Why it matters
The Seventh U.S. Circuit Court of Appeals recently determined that an excess insurer of a bankrupt asbestos manufacturer lacked standing in bankruptcy court to challenge a settlement between the insured and a primary insurer. Although the excess insurer told the court it was concerned that the deal increased the likelihood that it would have to honor its obligation to the policyholder, the federal appellate panel ruled that such concern was not sufficient to create standing. Nothing in the record suggested that the excess insurer – which was not an official creditor – had the required interest in the bankruptcy proceeding entitling it to intervene, the court concluded. “Pecuniary interest is a necessary rather than a sufficient condition of such a right.” The court concluded however, that interest must be certain and not hypothetical. Columbia could not show that it would in fact benefit by a rejection of the disputed settlement.
C.P. Hall Company, a former distributor of asbestos products, faced tens of thousands of asbestos claims and was eventually forced to file for bankruptcy protection in 2011.
At that time a $10 million policy remained with Hall’s primary insurer Integrity. But Integrity itself was bankrupt and disputed whether the policy actually covered the losses for which Hall sought indemnification. The parties agreed to a $4.125 million settlement and brought their agreement to the bankruptcy court for approval.
Columbia Casualty Company, an excess insurer for Hall, with a maximum coverage of $6 million, filed an objection to the settlement. Columbia argued that its chances of having to pay on its $6 million policy for Hall were increased by the Integrity settlement for less than the policy limits. The bankruptcy court refused to consider the objection, however, ruling that Columbia had no right to appear at the proceeding.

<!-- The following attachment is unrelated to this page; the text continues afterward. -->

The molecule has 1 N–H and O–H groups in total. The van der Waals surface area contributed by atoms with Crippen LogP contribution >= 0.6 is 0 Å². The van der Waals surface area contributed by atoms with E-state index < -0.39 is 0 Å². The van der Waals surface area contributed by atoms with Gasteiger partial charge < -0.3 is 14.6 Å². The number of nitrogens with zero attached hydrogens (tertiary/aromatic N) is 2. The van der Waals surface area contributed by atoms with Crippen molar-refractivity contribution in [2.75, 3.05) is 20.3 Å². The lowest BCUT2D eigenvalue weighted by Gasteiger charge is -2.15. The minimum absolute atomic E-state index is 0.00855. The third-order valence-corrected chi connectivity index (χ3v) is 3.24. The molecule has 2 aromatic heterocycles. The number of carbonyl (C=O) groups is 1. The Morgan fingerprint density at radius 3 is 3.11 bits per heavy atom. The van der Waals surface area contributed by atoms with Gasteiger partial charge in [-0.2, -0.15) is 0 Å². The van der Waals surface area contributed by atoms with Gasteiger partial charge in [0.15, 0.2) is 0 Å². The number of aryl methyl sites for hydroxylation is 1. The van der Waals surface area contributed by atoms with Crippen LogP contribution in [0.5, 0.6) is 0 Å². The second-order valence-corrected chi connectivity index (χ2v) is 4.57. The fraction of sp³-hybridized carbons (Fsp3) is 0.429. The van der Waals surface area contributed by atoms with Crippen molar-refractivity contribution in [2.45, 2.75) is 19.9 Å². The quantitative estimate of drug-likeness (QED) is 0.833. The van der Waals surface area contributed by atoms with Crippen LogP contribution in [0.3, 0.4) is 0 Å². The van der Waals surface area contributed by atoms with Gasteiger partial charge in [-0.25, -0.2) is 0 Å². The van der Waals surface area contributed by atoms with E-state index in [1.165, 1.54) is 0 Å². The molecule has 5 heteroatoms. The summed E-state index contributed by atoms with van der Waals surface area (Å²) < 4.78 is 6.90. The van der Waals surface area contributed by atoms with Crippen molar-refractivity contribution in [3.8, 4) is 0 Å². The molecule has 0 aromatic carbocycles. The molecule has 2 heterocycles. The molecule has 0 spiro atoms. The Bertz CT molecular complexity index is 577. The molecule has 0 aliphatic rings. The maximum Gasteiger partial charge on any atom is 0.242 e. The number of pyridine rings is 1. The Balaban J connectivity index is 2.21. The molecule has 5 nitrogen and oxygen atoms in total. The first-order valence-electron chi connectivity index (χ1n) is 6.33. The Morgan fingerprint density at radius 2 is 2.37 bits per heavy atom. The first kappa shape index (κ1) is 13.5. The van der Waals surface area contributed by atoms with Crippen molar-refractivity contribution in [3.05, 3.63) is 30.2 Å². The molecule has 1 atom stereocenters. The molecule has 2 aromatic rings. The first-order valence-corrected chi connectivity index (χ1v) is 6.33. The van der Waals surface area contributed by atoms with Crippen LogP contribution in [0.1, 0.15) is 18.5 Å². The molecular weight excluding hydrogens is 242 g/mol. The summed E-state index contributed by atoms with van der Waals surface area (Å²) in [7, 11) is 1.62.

On appeal, a unanimous panel of the 7th Circuit agreed.
In describing the issue, the court stated that “Columbia is complaining about an imminent threat to its financial assets, a threat that is traceable to the settlement and could have been eliminated by the bankruptcy court’s enjoining the settlement.” The court rejected the premise of Columbia’s complaint, holding that “[t]he loss it fears is only probabilistic. For there can be no certainty that it would benefit from rejection of the settlement.”
Hall and Integrity could have continued to litigate, the court said, and Hall could have received more than $4.125 million – or “it might well have ended up with nothing.”
Although the panel noted that Columbia’s “desire to butt in is understandable,” the excess insurer lacked a right under the Bankruptcy Code to appear in the bankruptcy court.
Had Columbia wished to better protect itself, it could have. The court said that “[a]n excess insurer can write a policy that does not require it to pay until the coverage limit of the primary policy, $10 million in this case, has been reached.” The court also noted that Columbia could have provided that the excess policy would drop down if the primary insurer proved to be insolvent, like Integrity, giving it a “concrete stake” in the bankruptcy and enabling it to file an objection in the proceeding.
To read the decision in In Re: C.P. Hall Co., click here.